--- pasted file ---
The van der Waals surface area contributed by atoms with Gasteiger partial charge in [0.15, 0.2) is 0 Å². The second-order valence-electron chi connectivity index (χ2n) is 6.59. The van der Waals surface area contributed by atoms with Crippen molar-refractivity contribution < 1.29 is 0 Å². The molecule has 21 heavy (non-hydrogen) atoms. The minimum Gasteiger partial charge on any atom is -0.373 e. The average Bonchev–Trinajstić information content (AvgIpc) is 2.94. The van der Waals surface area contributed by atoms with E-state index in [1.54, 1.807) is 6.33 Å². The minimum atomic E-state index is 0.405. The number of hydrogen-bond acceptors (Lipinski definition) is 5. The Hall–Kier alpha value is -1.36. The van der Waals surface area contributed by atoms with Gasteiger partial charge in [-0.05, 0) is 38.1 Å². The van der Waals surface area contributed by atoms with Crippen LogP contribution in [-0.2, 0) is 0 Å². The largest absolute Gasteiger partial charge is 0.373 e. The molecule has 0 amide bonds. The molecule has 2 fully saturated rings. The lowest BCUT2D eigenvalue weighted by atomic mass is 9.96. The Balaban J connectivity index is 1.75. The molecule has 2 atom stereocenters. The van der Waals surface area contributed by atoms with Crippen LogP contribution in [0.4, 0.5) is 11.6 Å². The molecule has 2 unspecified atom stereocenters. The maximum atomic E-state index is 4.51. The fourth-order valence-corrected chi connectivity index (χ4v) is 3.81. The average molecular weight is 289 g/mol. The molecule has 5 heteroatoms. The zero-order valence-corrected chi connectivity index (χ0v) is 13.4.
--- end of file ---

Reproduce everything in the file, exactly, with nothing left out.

The van der Waals surface area contributed by atoms with Gasteiger partial charge in [0.15, 0.2) is 0 Å². The second-order valence-electron chi connectivity index (χ2n) is 6.59. The van der Waals surface area contributed by atoms with Crippen molar-refractivity contribution < 1.29 is 0 Å². The molecule has 21 heavy (non-hydrogen) atoms. The minimum Gasteiger partial charge on any atom is -0.373 e. The average Bonchev–Trinajstić information content (AvgIpc) is 2.94. The van der Waals surface area contributed by atoms with E-state index in [1.54, 1.807) is 6.33 Å². The minimum atomic E-state index is 0.405. The number of hydrogen-bond acceptors (Lipinski definition) is 5. The Hall–Kier alpha value is -1.36. The van der Waals surface area contributed by atoms with Gasteiger partial charge in [-0.05, 0) is 38.1 Å². The van der Waals surface area contributed by atoms with Crippen LogP contribution in [-0.2, 0) is 0 Å². The largest absolute Gasteiger partial charge is 0.373 e. The molecule has 0 amide bonds. The molecule has 2 fully saturated rings. The lowest BCUT2D eigenvalue weighted by atomic mass is 9.96. The Balaban J connectivity index is 1.75. The molecule has 2 atom stereocenters. The van der Waals surface area contributed by atoms with Crippen LogP contribution in [0.4, 0.5) is 11.6 Å². The molecule has 2 unspecified atom stereocenters. The maximum atomic E-state index is 4.51. The fourth-order valence-corrected chi connectivity index (χ4v) is 3.81. The average molecular weight is 289 g/mol. The molecule has 5 heteroatoms. The zero-order valence-corrected chi connectivity index (χ0v) is 13.4.